Vista Alegre Baserria Month by month in the farm
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February 2023 PDF Print E-mail

What did we do in February?

What did the cows eat?

Given that we had a long stretch of dry weather after a rainy January

that provided grass, the cows were able to graze outside quite often.

We supplemented the grazing with dried forage, a little feedstuff and,

when the cows couldn’t graze due to wet conditions, grass silage. The

heifers grazed when the ground was dry and we continued to move

them from field to field to take advantage of available grazing and let

the grass recover in grazed fields.

Recipe of the month:  Vegetarian noodles

2 tablespoons virgin olive oil

4 garlic cloves, minced

500 g sliced mushrooms

500 g noodles

2 ½ cups single cream

250g spinach, fresh if possible

1 cup grated cheese

2 tablespoons chopped parsley

Salt and pepper to taste

In a large pan start salted water to boil to cook the noodles.

Heat the two tablespoons of olive oil in a large frying pan. Add the garlic and

cook over a moderate heat until fragrant, about 1 minute. Do not let over brown.

Add the mushrooms, season with salt and pepper and cook, stirring occasionally

until the mushrooms are golden and tender, about 8 minutes. Add the cream,

bring to the boil and then simmer until slightly reduced, about 4 minutes.

Meanwhile, cook the noodles until just under “al dente”, as the noodles will finish

cooking later in the sauce. Drain the noodles, keeping half a cup of the cooking

water. Add the spinach to the sauce and let wilt. Add the noodles, the parsley and

the cheese and toss well. Add, if necessary, the half cup of water and let the pasta

finish cooking in the sauce.

Taste for seasoning and serve right away.

(When we did this recipe at home we added more cream and quite a few more


What was the weather like?

There are an increasing number of signs of climate change on the farm.

Maximum daytime temperatures in February rose to 19.7 º whilst other

days it snowed on the farm. We had frosts 9 mornings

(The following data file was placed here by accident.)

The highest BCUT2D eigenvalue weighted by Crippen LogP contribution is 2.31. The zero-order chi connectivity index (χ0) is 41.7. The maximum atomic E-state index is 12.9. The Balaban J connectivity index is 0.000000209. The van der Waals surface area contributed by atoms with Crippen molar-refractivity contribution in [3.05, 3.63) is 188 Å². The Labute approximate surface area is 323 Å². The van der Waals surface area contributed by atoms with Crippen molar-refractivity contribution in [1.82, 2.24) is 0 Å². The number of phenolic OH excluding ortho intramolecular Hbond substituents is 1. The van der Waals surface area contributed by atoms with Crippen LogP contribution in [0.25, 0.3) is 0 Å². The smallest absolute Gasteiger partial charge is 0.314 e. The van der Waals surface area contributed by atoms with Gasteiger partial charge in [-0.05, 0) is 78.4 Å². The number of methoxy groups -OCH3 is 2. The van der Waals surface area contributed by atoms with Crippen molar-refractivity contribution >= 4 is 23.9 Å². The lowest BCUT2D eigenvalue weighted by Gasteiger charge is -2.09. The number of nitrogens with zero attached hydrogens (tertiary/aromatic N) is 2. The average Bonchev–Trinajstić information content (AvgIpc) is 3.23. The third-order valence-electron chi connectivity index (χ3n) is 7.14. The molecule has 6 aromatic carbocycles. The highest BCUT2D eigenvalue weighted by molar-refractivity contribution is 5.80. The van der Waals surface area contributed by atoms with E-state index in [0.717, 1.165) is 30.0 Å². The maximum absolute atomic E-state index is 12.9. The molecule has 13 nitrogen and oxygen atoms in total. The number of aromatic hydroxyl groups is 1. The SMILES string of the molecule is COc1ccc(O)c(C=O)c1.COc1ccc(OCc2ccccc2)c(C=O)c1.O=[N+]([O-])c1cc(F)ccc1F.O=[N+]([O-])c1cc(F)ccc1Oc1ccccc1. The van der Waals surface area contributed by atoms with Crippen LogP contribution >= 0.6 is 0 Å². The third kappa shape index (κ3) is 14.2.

but minimum temperatures varied from 0.0 ºC to 14,7 ºC during the

month. We collected 5 litres of precipitation in the rain gauge but –

of these were the result of wet weather in only 2 days, towards the

end of February.

Three calves were born and we sold them on as they were not for

the dairy herd.

We still suffer problems caused by wild boar as they rootle for worms

and insects. The only solution we see at present is turn the turf back

onto the soil and hope the grass takes root again.


We took advantage of the drier days to top fields and spread slurry.

The peas we sowed in January began to germinate at the beginning

of February. So far the netting and sheeting seem to have deterred

the rodents and birds that are attracted to pea seeds.


By the end of the month the plants had grown considerably and in

March we will remove the netting.

We have also prepared the rest of the earth ready for onions as soon

as the weather permits and other vegetables later in the year.

Flower of the month. Wavy bittercress (Cardamine flexuosa)

This plant, also known as wood bitter-cress, is native to Europe and

parts of Asia. Its leaves have been used in salads. It has no particular

forage value. It tends to grow in disturbed areas and damp habitats,

for example. On the farm it occurs at field margins, on tracks, etc.

We have free range chickens and hens on the farm for home consump-

tion of both meat and eggs. We are more interested in flavor-some eggs

from hens that spend most of their time out and about, than evenly

sized eggs from factory farmed hens fed mainly on industrial feedstuff.

The quality of our milk







Optimum result

Farm result

Fat content









Somatic cell count



Presence  /absence antibiotics



Flower of the month. Wavy bittercress (Cardamine flexuosa)


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